Jeffrey, H.J. / Published 2010 / Article
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Citation: Jeffrey, H.J. (2010). Structure. In K. E. Davis, F. Lubuguin, & W. Schwartz (Eds.), Advances in Descriptive Psychology: Vol.9. (pp. 361-3407). Ann Arbor, MI: Descriptive Psychology Press.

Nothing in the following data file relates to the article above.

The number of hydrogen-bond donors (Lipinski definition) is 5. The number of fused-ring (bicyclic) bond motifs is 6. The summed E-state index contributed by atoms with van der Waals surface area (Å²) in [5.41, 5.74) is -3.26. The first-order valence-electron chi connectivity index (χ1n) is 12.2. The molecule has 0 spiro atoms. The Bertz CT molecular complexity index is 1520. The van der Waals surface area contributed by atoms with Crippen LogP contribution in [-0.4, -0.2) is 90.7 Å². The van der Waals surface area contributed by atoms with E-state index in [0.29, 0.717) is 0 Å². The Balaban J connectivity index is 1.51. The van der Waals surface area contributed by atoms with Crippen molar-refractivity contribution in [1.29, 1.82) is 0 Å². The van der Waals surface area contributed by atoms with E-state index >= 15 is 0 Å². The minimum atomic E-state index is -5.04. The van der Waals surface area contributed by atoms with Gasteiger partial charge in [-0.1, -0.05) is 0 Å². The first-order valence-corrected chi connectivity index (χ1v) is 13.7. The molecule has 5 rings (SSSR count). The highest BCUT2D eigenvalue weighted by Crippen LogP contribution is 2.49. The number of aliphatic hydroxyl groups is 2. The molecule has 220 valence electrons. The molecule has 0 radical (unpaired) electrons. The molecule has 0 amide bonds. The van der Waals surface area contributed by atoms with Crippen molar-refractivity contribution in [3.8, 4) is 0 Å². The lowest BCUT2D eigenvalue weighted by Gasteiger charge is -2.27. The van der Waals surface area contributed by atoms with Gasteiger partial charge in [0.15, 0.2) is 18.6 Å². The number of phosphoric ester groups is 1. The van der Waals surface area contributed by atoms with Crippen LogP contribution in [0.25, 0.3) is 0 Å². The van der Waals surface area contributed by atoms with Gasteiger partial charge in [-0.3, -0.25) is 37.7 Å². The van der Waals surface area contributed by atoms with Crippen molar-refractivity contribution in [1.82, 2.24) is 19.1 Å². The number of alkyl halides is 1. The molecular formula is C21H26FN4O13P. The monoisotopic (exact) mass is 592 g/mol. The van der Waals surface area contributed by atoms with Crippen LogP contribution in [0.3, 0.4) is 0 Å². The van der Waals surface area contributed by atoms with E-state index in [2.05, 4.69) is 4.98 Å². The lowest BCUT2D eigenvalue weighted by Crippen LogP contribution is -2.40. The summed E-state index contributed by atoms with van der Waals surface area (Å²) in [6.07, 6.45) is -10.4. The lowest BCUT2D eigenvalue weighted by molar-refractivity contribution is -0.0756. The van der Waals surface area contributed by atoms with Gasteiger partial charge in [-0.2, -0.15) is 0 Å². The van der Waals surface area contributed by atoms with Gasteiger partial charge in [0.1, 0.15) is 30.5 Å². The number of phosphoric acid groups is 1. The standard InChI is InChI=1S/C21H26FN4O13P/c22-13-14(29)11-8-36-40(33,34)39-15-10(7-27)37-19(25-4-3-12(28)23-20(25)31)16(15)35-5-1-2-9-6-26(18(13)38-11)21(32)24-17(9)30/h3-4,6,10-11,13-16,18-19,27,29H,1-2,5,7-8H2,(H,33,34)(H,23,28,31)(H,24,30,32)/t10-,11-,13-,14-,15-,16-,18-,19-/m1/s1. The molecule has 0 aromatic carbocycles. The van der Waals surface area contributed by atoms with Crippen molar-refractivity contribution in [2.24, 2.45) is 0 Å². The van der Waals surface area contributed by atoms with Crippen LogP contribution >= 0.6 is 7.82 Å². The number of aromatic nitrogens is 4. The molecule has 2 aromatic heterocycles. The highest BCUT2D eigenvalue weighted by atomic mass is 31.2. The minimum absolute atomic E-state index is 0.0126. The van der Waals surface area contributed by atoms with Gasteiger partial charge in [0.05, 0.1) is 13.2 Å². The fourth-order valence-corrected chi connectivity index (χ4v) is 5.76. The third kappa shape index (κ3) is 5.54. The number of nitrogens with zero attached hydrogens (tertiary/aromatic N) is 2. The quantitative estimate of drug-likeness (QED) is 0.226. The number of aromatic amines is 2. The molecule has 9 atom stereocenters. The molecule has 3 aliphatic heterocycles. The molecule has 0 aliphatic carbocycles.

Abstract: The concept of structure, and the related ones of structural complexity and similarity, are ubiquitous in the sciences, arts, and literature. While they are used routinely and to good effect to gain insight into a very wide range of phenomena, they have never been rigorously defined. Beginning with a unification of Ossorio’s Process, Object, Event, and State of Affairs Units into a single formal Aspect Specification, this article presents a mathematical definition of structure and structural similarity applicable to any aspect of the world—object, process, event, or state of affairs—and a mathematical quantification of structural similarity equally widely applicable. Intentional and deliberate action and communities, core concepts of Descriptive Psychology, are formalized with Aspect Specifications, and Aspect Specifications of actual objects and processes are given. Examples illustrating the calculation of the structural similarity of disparate kinds of things in the world, ranging from human families to intra-cellular organelles, are given.